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The Purple Tide

The student news site of Chantilly High School (Chantilly, VA)

The Purple Tide

The student news site of Chantilly High School (Chantilly, VA)

The Purple Tide

Satire – ‘Blame Canada’

The Anti-Canadian sentiment has been running rampant recently, what with the wildfires and the (admittedly well-deserved) anger induced by the findings on the indigenous school grave sites. To be fair, the annoyance towards the fires is understandable, as Washington D.C. was rated as having the second worst air quality in the world at the end of June, according to IQAir.

But as a Canadian, I feel like it’s getting out of hand. There’s a beer named “BLAME CANADA” (shoutout South Park) with an image of Canada burning on it, a documentary called “Canada is Dying” and all the big American newspapers constantly roasting Canada and taking shots at poutine—come on. Chill out a little.

When Australia’s forests were burning, everybody cried out their support and prayed for them, and though it was a terrible event, they had it coming. (Shouldn’t have skived off environmental action, ya schmucks—congrats on moving 4 spots up from dead last in the 2023 Climate Change Performance Index). But when Canada, who is on the forefront of environmental action and has provided $3.7 million to the United Nations Environment Programme to support its efforts—catches on fire, it’s all “dang Canadians, now we can’t breathe air!”

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Just put a mask on. You’ve done it before. It’s not that deep.

I’d argue that there’s nothing to complain about. If you think the smoke is bad here, imagine how it is up there in Canada. At least y’all don’t have the most invasive large mammals on the planet running around. Yeah, the CBC reported that the wildfires managed to burn down fences in British Columbia, meaning there are a bunch of feral pigs let loose who can basically destroy—and kill—everything.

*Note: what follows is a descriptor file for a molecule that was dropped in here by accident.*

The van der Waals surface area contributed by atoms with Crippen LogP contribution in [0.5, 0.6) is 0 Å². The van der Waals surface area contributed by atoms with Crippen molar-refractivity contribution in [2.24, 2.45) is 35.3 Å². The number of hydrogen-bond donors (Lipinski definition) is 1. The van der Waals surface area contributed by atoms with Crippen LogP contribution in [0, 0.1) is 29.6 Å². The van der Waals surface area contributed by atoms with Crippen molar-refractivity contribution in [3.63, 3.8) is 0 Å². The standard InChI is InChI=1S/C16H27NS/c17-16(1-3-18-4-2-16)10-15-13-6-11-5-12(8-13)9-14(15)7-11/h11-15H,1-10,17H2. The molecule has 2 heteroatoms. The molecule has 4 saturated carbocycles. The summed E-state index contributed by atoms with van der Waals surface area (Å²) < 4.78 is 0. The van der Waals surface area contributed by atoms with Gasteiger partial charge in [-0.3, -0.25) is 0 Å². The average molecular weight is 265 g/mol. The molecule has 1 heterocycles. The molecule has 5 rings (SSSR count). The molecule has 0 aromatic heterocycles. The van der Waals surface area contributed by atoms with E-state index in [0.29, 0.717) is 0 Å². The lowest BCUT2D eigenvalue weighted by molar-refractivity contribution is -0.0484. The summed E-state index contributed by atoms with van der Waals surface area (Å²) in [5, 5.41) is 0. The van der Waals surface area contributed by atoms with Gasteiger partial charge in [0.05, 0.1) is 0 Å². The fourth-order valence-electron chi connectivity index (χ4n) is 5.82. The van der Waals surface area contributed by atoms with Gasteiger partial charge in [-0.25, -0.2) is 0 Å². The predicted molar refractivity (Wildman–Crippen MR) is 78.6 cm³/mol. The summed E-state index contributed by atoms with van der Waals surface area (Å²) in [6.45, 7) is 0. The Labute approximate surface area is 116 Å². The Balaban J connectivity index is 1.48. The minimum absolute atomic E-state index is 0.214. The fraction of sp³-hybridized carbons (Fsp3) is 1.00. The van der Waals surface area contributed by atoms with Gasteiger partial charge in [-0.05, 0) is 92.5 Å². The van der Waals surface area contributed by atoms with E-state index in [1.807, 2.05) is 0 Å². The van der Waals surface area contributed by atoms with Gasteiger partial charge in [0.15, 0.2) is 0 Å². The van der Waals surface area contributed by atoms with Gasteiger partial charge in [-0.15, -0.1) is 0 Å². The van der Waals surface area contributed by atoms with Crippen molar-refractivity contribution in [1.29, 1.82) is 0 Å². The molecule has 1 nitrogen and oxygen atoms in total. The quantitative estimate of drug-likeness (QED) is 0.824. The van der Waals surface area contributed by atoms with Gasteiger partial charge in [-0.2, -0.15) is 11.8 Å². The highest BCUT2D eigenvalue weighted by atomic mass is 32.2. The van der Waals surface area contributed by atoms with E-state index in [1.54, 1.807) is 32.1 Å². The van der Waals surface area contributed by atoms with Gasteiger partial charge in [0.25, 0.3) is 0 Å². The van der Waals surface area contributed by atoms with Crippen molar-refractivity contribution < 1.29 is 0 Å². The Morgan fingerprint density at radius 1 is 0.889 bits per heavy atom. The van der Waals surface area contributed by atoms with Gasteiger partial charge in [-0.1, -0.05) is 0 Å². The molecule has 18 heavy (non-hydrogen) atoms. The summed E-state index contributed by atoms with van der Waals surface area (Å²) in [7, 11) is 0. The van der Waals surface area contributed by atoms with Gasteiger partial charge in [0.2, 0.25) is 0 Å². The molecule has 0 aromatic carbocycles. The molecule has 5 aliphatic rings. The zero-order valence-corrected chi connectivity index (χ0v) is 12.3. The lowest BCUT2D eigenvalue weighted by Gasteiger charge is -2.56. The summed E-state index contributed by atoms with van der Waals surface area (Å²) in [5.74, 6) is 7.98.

Just put a mask on. You’ve done it before. It’s not that deep.

And when I thought—like many other Canadians—that things couldn’t possibly get worse, now there’s a Hurricane coming for Canada.

It’s pretty annoying that the U.S. is blaming Canada for this, because ultimately, this is all their fault. Those wildfires aren’t exactly a coincidence; they’re happening because of climate change and the earth drying, and guess who’s been the leading contributor of carbon emissions since 1750, according to Carbon Brief? The U.S. But instead of taking responsibility, the government is going around blaming everyone from China to your mother (I’m not kidding, this is an actual thing from Ms. Magazine).

And then we’ve got certain news companies—that shall remain unnamed—spreading blasphemy about how the wildfires aren’t due to climate change.

What is it due to then? Space lasers?

But I’ll lay off on the U.S. They’re already suffering enough (*cough, karma, cough*), so it’d be wrong to flame them too much. (Get it? Flame?)

At least Canada is doing something about the fires. In fact, they’ve been preparing for this for years. WildFireSat, a satellite designed to monitor wildfires, was first proposed in 2012 and a brief 17 years later, it’ll be launched. The satellite will be able to warn people half an hour in advance so evacuations and safety precautions can be made, as well as being able to tell how intense the fires are and the rate of spread.

There’s no use complaining about the smoke. This seasonal smokey air, unfortunately, is the new reality for much of the U.S. and Canada, and research by the European Geosciences Union has predicted that the number of forests burned per year will double by 2050. Instead of whining about it, learn how to manage these conditions. And if you think you have it bad, imagine how it is up there in Canada.

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About the Contributor
Cedric Tchommo, Copy Editor
Cedric "Barack" Tchommo is a sophomore in his second year with The Purple Tide. Other than revolutionizing the entire concept of the newspaper industry and practically splitting the fabric of reality with every article he writes, he enjoys playing tennis and basketball as well as reading and writing in his spare time.
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